Also Wrench Rabbit which I've never heard of.
I could also just get a Wiseco top end kit and a Hot Rods bottom end.
I ride trails only, but we ride very far. I need a reliable engine. We were on a riding trip in West Virginia last month when I swamped my bike out, hours away from the lodge we were staying, good old CR still got me back under her own power after I pumped mud through the motor.  Love that bike.

20170207_112148.jpg20170207_112142.jpg20170207_112023.jpg20170207_112127.jpg20170207_112118.jpg20170207_112007.jpg
This is pics of a Wiseco 265cc 68.5mm complete engine rebuild kit after only 23 hours. You can tell by the piston wear that it was at very low hour's when the crank failed by the "tin-can" (as Wiseco called it) completely separating a 3" piece of itself above the left sides rod bearing. That should never be able to happen period on any crank. There are many other things that will end a cranks life before this could ever wear out enough to allow this to occur. I have went back to using Hot Rod or Wrench Rabbits cranks if not going back with a oem. It is now a 285cc/71mm bore with a Hot Rod crank & running very strong. I wouldn't ever use Wiseco's cranks again but there pistons are great.FB_IMG_1496015125686.jpg1496340722854.jpg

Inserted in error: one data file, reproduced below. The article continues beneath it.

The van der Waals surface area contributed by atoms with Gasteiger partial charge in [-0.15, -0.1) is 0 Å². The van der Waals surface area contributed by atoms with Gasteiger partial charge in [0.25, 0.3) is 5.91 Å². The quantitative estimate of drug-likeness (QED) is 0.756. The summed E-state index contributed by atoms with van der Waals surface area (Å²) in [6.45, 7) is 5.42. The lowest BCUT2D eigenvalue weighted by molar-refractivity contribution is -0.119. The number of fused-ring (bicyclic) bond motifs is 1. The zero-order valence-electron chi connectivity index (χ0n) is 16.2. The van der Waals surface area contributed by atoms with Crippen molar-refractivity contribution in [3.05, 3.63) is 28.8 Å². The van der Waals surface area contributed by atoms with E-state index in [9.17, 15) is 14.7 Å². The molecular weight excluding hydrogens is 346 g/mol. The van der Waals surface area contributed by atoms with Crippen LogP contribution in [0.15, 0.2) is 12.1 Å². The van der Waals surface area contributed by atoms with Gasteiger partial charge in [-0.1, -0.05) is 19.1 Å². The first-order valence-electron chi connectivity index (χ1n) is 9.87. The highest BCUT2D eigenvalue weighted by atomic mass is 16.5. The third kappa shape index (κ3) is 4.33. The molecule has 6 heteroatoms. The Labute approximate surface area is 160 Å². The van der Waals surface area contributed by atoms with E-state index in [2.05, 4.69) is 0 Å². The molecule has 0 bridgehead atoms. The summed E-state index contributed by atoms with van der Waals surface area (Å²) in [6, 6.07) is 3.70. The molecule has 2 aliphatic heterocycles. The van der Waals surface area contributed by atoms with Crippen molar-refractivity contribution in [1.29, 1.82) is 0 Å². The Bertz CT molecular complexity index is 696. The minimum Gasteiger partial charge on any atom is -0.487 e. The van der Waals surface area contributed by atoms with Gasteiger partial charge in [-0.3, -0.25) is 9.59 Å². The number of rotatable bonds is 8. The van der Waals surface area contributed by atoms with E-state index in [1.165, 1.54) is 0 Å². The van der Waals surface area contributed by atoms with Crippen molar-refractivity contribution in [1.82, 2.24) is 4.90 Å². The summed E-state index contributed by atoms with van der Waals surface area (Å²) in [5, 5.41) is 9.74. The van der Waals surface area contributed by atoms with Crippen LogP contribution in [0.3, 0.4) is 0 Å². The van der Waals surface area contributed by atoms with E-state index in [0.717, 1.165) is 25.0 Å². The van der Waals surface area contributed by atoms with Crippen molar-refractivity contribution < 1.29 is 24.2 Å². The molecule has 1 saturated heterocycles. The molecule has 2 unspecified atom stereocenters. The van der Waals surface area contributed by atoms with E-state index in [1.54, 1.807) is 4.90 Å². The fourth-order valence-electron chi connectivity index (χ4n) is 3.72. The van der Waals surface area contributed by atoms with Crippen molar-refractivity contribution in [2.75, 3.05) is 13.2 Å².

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20170207_112148.jpg.bb699f57a257abb0cadd0d25ccccb129.jpg20170207_112142.jpg.cad1702e6bcf6c11a732dbfc36e68945.jpg20170207_112023.jpg.d64064cf29f8b08322aff9dfbca43d84.jpg20170207_112127.jpg.3a76ac338ab0166f0d3b911414786301.jpg20170207_112118.jpg.3c366cd46620516ab1fd833b2face75d.jpg20170207_112007.jpg.f6df81e320bad4145298613c8862c051.jpg
This is pics of a Wiseco 265cc 68.5mm complete engine rebuild kit after only 23 hours. You can tell by the piston wear that it was at very low hour's when the crank failed by the "tin-can" (as Wiseco called it) completely separating a 3" piece of itself above the left sides rod bearing. That should never be able to happen period on any crank. There are many other things that will end a cranks life before this could ever wear out enough to allow this to occur. I have went back to using Hot Rod or Wrench Rabbits cranks if not going back with a oem. It is now a 285cc/71mm bore with a Hot Rod crank & running very strong. I wouldn't ever use Wiseco's cranks again but there pistons are great.FB_IMG_1496015125686.jpg.ace613db3d1ff163ccf7eeb4155fa5ff.jpg1496340722854.jpg.965007a74b3e725f3d3ffc01173dcacb.jpg